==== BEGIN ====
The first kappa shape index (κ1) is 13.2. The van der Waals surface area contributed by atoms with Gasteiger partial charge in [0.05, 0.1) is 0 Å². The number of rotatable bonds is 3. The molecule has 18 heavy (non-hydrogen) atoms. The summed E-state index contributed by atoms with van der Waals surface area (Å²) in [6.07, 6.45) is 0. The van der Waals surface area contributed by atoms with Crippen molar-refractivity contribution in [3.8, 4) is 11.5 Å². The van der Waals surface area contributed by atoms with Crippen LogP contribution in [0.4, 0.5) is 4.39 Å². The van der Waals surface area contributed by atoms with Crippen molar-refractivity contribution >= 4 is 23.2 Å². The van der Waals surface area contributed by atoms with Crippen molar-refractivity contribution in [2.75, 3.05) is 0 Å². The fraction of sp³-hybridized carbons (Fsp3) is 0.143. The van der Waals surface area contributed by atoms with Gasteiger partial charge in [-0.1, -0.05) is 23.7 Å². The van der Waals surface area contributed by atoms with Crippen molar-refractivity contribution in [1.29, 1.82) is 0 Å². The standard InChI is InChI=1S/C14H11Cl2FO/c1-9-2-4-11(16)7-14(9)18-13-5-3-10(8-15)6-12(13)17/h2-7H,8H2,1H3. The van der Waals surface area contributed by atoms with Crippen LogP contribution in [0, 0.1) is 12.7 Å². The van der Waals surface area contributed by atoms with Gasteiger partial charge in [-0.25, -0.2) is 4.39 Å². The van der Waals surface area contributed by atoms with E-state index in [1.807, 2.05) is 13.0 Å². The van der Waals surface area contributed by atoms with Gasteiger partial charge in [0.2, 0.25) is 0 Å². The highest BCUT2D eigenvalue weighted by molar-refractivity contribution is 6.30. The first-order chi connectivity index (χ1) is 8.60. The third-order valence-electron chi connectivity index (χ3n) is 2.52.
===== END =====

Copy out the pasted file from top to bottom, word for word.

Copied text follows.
The first kappa shape index (κ1) is 13.2. The van der Waals surface area contributed by atoms with Gasteiger partial charge in [0.05, 0.1) is 0 Å². The number of rotatable bonds is 3. The molecule has 18 heavy (non-hydrogen) atoms. The summed E-state index contributed by atoms with van der Waals surface area (Å²) in [6.07, 6.45) is 0. The van der Waals surface area contributed by atoms with Crippen molar-refractivity contribution in [3.8, 4) is 11.5 Å². The van der Waals surface area contributed by atoms with Crippen LogP contribution in [0.4, 0.5) is 4.39 Å². The van der Waals surface area contributed by atoms with Crippen molar-refractivity contribution >= 4 is 23.2 Å². The van der Waals surface area contributed by atoms with Crippen molar-refractivity contribution in [2.75, 3.05) is 0 Å². The fraction of sp³-hybridized carbons (Fsp3) is 0.143. The van der Waals surface area contributed by atoms with Gasteiger partial charge in [-0.1, -0.05) is 23.7 Å². The van der Waals surface area contributed by atoms with Crippen molar-refractivity contribution in [1.29, 1.82) is 0 Å². The standard InChI is InChI=1S/C14H11Cl2FO/c1-9-2-4-11(16)7-14(9)18-13-5-3-10(8-15)6-12(13)17/h2-7H,8H2,1H3. The van der Waals surface area contributed by atoms with Crippen LogP contribution in [0, 0.1) is 12.7 Å². The van der Waals surface area contributed by atoms with Gasteiger partial charge in [-0.25, -0.2) is 4.39 Å². The van der Waals surface area contributed by atoms with E-state index in [1.807, 2.05) is 13.0 Å². The van der Waals surface area contributed by atoms with Gasteiger partial charge in [0.2, 0.25) is 0 Å². The highest BCUT2D eigenvalue weighted by molar-refractivity contribution is 6.30. The first-order chi connectivity index (χ1) is 8.60. The third-order valence-electron chi connectivity index (χ3n) is 2.52.